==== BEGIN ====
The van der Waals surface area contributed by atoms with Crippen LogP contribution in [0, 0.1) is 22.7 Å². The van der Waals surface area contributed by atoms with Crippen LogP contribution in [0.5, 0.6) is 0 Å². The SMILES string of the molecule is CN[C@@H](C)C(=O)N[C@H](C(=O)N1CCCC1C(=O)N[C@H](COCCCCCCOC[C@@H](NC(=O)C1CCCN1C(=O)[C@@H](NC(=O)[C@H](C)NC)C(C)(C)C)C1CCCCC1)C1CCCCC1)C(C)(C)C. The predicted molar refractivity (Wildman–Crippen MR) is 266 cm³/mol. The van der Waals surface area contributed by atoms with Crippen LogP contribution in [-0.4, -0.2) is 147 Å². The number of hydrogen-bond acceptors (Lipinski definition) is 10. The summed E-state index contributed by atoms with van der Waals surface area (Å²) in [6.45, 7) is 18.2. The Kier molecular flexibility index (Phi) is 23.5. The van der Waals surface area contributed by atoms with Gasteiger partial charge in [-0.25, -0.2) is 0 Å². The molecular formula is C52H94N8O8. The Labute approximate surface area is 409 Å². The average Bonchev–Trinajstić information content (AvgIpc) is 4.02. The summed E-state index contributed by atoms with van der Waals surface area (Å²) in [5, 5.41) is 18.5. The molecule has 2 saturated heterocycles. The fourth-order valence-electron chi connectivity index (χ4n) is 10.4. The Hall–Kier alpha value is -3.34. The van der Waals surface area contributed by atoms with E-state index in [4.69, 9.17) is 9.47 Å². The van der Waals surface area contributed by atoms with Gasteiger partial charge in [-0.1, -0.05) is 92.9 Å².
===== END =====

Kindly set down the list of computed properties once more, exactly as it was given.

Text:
The van der Waals surface area contributed by atoms with Crippen LogP contribution in [0, 0.1) is 22.7 Å². The van der Waals surface area contributed by atoms with Crippen LogP contribution in [0.5, 0.6) is 0 Å². The SMILES string of the molecule is CN[C@@H](C)C(=O)N[C@H](C(=O)N1CCCC1C(=O)N[C@H](COCCCCCCOC[C@@H](NC(=O)C1CCCN1C(=O)[C@@H](NC(=O)[C@H](C)NC)C(C)(C)C)C1CCCCC1)C1CCCCC1)C(C)(C)C. The predicted molar refractivity (Wildman–Crippen MR) is 266 cm³/mol. The van der Waals surface area contributed by atoms with Crippen LogP contribution in [-0.4, -0.2) is 147 Å². The number of hydrogen-bond acceptors (Lipinski definition) is 10. The summed E-state index contributed by atoms with van der Waals surface area (Å²) in [6.45, 7) is 18.2. The Kier molecular flexibility index (Phi) is 23.5. The van der Waals surface area contributed by atoms with Gasteiger partial charge in [-0.25, -0.2) is 0 Å². The molecular formula is C52H94N8O8. The Labute approximate surface area is 409 Å². The average Bonchev–Trinajstić information content (AvgIpc) is 4.02. The summed E-state index contributed by atoms with van der Waals surface area (Å²) in [5, 5.41) is 18.5. The molecule has 2 saturated heterocycles. The fourth-order valence-electron chi connectivity index (χ4n) is 10.4. The Hall–Kier alpha value is -3.34. The van der Waals surface area contributed by atoms with E-state index in [4.69, 9.17) is 9.47 Å². The van der Waals surface area contributed by atoms with Gasteiger partial charge in [-0.1, -0.05) is 92.9 Å².